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FedEx announces largest general rate increase in its history

Posted on October 13, 2022

Written by Mickey Powers

, FedEx announces largest general rate increase in its history

FedEx Corp. announced late Thursday a 6.9% general rate increase (GRI) for 2023, the largest year-over-year increase in its history.

The increase will apply to all FedEx (NYSE: FDX) services except for its less-than-truckload service, FedEx Freight. Increases there will range between 6.9% and 7.9%, depending on the customer’s transportation rate scale, the company said.

Typically, FedEx raises its annual tariff rates between 4.9% and 5.9%. Analysts were expecting a 2023 GRI increase of 6% or more to offset the impact of cost inflation.

On one level, GRIs, which apply to noncontract shipments, are symbolic because virtually all parcel deliveries move under contract. However, the level of contract rate increases, and the discounts granted from those increases, are pegged to actions that parcel carriers take with their GRIs. As a result, GRIs are a key barometer on what rates and discounts that shippers can expect in their contracts.

Along with the GRI increase, FedEx said it plans to save between $2.2 billion and $2.7 billion during the current 2023 fiscal year through cost reductions at its FedEx Express air and international unit and its FedEx Ground U.S. delivery unit. The company said it would reduce the number of FedEx Express flights and temporarily park an undetermined number of aircraft. Those moves will save between $1.5 billion and $1.7 billion, the company said.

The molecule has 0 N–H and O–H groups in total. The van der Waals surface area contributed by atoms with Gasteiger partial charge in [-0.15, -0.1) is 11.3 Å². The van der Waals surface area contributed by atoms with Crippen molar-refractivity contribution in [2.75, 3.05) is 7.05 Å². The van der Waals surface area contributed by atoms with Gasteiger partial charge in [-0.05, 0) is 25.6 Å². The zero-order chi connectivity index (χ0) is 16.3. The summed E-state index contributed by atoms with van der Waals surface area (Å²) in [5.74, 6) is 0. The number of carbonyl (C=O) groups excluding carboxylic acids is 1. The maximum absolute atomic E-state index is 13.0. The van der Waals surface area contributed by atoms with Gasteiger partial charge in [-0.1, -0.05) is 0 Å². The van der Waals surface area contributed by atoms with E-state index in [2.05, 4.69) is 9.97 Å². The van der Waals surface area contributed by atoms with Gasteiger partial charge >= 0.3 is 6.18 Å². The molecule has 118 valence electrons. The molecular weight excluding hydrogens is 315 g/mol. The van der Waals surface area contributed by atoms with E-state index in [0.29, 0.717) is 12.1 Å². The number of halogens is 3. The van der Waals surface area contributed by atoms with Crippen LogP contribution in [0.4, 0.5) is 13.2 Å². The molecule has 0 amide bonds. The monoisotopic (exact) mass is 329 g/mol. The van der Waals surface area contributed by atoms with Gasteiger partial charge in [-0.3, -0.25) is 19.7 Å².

FedEx said it will save $300 million to $500 million at its FedEx Ground unit by closing certain sortation operations and suspending some Sunday delivery operations. It did not shutter virtually all of its costly Sunday delivery network as some have advised.

In addition, FedEx plans to cut $4 billion of costs by fiscal 2025, which starts June 1, 2024. The company said it will stick with its plan, announced in late June, to realign its network and end the siloed operations among its three business units.

The company also officially published its fiscal first-quarter results, which were a de facto formality in light of its pre-announcement last Thursday of a 69% year-over-year decline in operating income at FedEx Express.

FedEx blamed the massive drop at the unit on sudden weakness in trans-Pacific air volumes that hit in the final weeks of the quarter. Cost measures lagged the declines in volume, and operating expenses remained high relative to demand, the company said.

The stunning pre-announcement caught everyone by surprise and sent FedEx shares down more than $40 a share during last Friday’s trading.